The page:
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Martine Ouellet speaks to supporters in Montreal, Friday, May 27, 2016, where she announced her intention to run for the leadership of the Parti Quebecois. THE CANADIAN PRESS/Graham Hughes

Graham Hughes/THE CANADIAN PRESS

This is a confusing time to ask a perennial question of Canadian politics: What does Quebec want? Depending on who you talk to in the Parti Québécois, where runners are massing on the track ahead of a leadership race, it's sovereignty now, sovereignty later, or a shrugging "we'll see."

Quebec's federalist Liberal Premier Philippe Couillard comfortably leads the polls, so should we assume broad support for the current political peace? Maybe. Though Mr. Couillard has repeatedly said the constitutional status quo is not acceptable.

The provincial government often shows its discomfiture with the current order, most recently by demanding a formal say in Senate appointments. The PQ senses an opportunity, and former finance minister Nicolas Marceau and several coauthors addressed it in an open letter last week.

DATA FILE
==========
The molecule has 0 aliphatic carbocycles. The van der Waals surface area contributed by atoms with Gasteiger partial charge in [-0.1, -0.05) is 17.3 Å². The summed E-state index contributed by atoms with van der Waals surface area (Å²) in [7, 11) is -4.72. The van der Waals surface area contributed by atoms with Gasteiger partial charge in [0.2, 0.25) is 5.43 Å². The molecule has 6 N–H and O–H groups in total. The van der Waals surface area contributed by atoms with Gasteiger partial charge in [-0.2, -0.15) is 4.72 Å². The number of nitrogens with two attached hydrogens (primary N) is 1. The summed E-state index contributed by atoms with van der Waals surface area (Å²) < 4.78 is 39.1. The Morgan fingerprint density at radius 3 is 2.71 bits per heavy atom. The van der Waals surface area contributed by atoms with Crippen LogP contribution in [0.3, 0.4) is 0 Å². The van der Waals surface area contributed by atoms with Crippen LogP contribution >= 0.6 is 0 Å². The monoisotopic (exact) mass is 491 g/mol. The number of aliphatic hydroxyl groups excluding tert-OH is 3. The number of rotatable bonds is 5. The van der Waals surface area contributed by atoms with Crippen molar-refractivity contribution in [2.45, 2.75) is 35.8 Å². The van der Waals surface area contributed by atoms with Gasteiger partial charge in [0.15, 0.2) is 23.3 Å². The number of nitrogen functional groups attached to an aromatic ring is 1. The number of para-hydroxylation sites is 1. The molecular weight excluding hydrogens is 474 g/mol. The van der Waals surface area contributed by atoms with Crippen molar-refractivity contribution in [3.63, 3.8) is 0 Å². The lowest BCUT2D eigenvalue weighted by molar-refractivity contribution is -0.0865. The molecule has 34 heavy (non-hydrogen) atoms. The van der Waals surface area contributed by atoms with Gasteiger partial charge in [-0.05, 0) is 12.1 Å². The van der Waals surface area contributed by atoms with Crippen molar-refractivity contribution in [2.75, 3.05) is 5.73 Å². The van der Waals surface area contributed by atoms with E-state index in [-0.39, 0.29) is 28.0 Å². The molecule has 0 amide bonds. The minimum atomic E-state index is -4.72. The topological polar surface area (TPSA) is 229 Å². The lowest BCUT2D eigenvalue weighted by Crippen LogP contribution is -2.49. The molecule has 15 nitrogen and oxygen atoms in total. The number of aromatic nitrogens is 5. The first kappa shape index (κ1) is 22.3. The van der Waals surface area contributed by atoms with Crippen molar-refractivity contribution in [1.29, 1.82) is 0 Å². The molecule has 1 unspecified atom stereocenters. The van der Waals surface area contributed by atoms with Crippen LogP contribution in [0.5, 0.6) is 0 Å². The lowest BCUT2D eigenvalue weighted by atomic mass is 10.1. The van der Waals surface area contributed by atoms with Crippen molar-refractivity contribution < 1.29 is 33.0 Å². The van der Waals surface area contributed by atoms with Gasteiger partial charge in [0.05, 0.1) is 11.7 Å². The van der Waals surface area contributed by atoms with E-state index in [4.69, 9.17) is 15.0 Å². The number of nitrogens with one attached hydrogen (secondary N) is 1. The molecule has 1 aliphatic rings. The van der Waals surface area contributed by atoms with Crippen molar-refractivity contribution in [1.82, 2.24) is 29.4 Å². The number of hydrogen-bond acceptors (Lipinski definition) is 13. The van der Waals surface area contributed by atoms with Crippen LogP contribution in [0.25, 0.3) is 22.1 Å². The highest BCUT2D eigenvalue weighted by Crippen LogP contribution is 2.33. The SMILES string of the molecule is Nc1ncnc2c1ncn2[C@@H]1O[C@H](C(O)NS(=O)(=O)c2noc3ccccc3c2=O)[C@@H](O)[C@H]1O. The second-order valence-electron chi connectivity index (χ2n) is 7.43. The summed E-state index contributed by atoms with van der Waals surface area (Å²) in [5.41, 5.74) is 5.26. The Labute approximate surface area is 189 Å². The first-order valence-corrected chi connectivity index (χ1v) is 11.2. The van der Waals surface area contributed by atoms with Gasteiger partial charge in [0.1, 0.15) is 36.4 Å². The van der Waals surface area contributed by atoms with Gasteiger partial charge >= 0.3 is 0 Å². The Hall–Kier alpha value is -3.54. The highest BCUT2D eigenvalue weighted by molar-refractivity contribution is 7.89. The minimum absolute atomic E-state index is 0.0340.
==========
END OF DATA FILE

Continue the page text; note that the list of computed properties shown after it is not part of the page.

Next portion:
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It's seldom providential for politicians to talk strategy in public, but they sketched out the plan: hold a popular consultation in 2021 – in Year Three of a notional PQ government.

It wouldn't be a referendum per se, with a "Yes/No" option, but instead a choice between sovereignty and some form of constitutional renewal; Ottawa, the provinces and their federalist allies in Quebec would thus be pressured to concoct "offers."

The idea is preposterous on many levels, but it has the virtue of being complicated and convoluted. Sovereigntists know they can't win a straight vote for or against remaining in Canada.

It's not the only plan on offer, however. Leadership candidate Jean-François Lisée thinks the party should open its path to power by clearly promising not to hold a referendum for at least one mandate. He has put a big marker at one end of the table, while his former cabinet colleague Martine Ouellet has plated her flag at the opposite extreme: She promises a referendum at the earliest opportunity. The favourites in the race, Véronique Hivon and Alexandre Cloutier, are predictably sticking to bland generalities.

Federalists have always been concerned that the PQ, once relieved of its Pierre Karl Péladeau-shaped anchor, would get its act together and revitalize the independence option. Those fears are so far unfounded. Recent history show the more the PQ debates referendum strategy, the better it is for federalists. Ladies and gentlemen, keep at it.

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